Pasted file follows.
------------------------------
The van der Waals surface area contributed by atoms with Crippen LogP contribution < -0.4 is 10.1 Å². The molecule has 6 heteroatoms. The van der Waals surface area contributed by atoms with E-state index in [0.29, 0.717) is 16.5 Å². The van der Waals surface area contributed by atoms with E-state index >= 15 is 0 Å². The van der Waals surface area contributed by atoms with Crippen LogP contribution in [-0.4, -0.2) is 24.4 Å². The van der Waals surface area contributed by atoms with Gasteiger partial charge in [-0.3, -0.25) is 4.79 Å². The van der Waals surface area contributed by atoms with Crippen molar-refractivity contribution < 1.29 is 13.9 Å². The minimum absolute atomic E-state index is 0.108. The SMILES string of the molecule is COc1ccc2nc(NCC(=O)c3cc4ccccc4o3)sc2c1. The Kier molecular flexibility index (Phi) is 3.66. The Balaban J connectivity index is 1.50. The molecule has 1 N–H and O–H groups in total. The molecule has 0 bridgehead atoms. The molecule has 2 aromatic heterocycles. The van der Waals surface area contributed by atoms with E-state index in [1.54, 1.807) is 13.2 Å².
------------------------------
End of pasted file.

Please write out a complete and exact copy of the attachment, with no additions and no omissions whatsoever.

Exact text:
The van der Waals surface area contributed by atoms with Crippen LogP contribution < -0.4 is 10.1 Å². The molecule has 6 heteroatoms. The van der Waals surface area contributed by atoms with E-state index in [0.29, 0.717) is 16.5 Å². The van der Waals surface area contributed by atoms with E-state index >= 15 is 0 Å². The van der Waals surface area contributed by atoms with Crippen LogP contribution in [-0.4, -0.2) is 24.4 Å². The van der Waals surface area contributed by atoms with Gasteiger partial charge in [-0.3, -0.25) is 4.79 Å². The van der Waals surface area contributed by atoms with Crippen molar-refractivity contribution < 1.29 is 13.9 Å². The minimum absolute atomic E-state index is 0.108. The SMILES string of the molecule is COc1ccc2nc(NCC(=O)c3cc4ccccc4o3)sc2c1. The Kier molecular flexibility index (Phi) is 3.66. The Balaban J connectivity index is 1.50. The molecule has 1 N–H and O–H groups in total. The molecule has 0 bridgehead atoms. The molecule has 2 aromatic heterocycles. The van der Waals surface area contributed by atoms with E-state index in [1.54, 1.807) is 13.2 Å².